In 2017, Twitter, Inc. (“Twitter”) filed two petitions requesting inter parties review (“IPR”) of U.S. Patent No. 9,083,997 (“the ’997 patent”), with the first petition directed to claims 1-19 and the second petition directed to claims 20-35. The Patent Trial and Appeal Board (“the Board”) issued two substantially similar Final Written Decisions (IPR2017-00829, IPR2017-00830) that found all claims of the ’997 patent unpatentable as obvious. The ’997 patent’s assignee, VidStream LLC (“VidStream”), appealed to the Court of Appeals for the Federal Circuit (“the CAFC”) on the grounds that the primary art reference cited by Twitter and relied on by the Board did not qualify as prior art.

Twitter’s IPRs

In its petitions, Twitter cited a book by Anselm Bradford and Paul Haine (“Bradford”) as its primary reference. Twitter filed copies of several pages of Bradford, and the pages contained three pieces of information relevant to Bradford’s status as prior art:

  • The legend on one page: “Copyright © 2011 by Anselm Bradford and Paul Haine.”;
  • The ISBN information on the same page as the copyright:

ISBN-13 (pbk): 978-1-4302-3861-4
ISBN-13 (electronic) 978-1-4302-3862-1; and

  • Apparent publication information stating:

Made in the USA
Middletown, DE
13 December 2015.

When VidStream contended in its patent owner’s response that Bradford is not an available reference because its publication date of December 13, 2015, postdates the ’997 patent’s priority date of May 9, 2012, Twitter replied with:

  • A copy of Bradford from the Library of Congress marked “Copyright © 2011;
  • A copy of Bradford’s Certificate of Registration at the Copyright Office, which gave a registration date of January 18, 2012, and a date of first publication as November 8, 2011;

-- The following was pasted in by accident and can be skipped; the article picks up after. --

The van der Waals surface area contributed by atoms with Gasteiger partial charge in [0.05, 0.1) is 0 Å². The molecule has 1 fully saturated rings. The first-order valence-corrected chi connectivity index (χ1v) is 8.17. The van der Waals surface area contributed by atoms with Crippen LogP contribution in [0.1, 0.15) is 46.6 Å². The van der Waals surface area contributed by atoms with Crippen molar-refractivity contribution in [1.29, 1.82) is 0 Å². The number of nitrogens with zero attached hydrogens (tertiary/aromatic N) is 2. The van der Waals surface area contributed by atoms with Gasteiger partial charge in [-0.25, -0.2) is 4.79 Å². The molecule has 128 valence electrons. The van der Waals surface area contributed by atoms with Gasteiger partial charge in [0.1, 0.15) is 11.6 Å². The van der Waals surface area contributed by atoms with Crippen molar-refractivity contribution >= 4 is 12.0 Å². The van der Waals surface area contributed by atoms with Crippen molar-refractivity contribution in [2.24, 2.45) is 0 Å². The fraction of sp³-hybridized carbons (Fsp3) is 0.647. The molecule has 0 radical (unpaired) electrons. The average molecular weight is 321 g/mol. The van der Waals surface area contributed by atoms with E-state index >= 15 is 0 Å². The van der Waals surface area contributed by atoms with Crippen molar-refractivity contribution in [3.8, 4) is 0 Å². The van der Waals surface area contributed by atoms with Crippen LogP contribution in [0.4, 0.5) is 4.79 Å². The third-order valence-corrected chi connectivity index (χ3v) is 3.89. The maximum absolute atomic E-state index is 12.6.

• A declaration from “an expert on library cataloging and classification,” who declared Bradford was available at the Library of Congress in 2011;
  • A declaration from an attorney who stated he compared the pages of Bradford submitted with the petitions and the pages from the Library of Congress and found them to be identical; and
  • Copies of Internet Archive webpages showing Bradford listed on a publicly accessible website with the website date November 2, 2011, and website pages dated December 6, 2011, showing Bradford available for purchase from Amazon.

VidStream subsequently filed a sur-reply in response to Twitter’s reply. However, the Board eventually found Bradford was available as a prior art reference and held claims 1-35 of the ’997 patent to be unpatentable.

VidStream’s Appeal

VidStream argued on appeal to the CAFC that the Board erred by accepting and considering the documents that Twitter provided in its replies. VidStream cited to the Patent and Trademark Office’s (PTO’s) Trial Guide, which requires that Petitioner’s “case-in-chief” for an IPR must be made in the petition, and that Petitioner “may not submit new evidence or argument in reply that it could have presented earlier.”

On November 25, 2020, the CAFC affirmed the Board’s finding against VidStream. The CAFC found that the Board properly considered the evidence presented in Twitter’s replies and that, considering the evidence available to it, The Board properly found Bradford was published and publicly accessible before the ’997 patent’s priority date.

It seems two crucial points arise from this case, which has been designated as precedential:

First, new evidence may be introduced after the petition if the evidence is in “reply to evidence introduced by the patent owner, or if it is used to document the knowledge that skilled artisans would bring to bear in reading the prior art identified as producing obviousness.” Note that the 2015 publication date of the Bradford reference was apparently introduced by Petitioner Twitter.

Second, even if no one piece of evidence definitively establishes a reference’s public accessibility before the patent’s priority date, the evidence viewed as a whole may still suffice to establish public accessibility.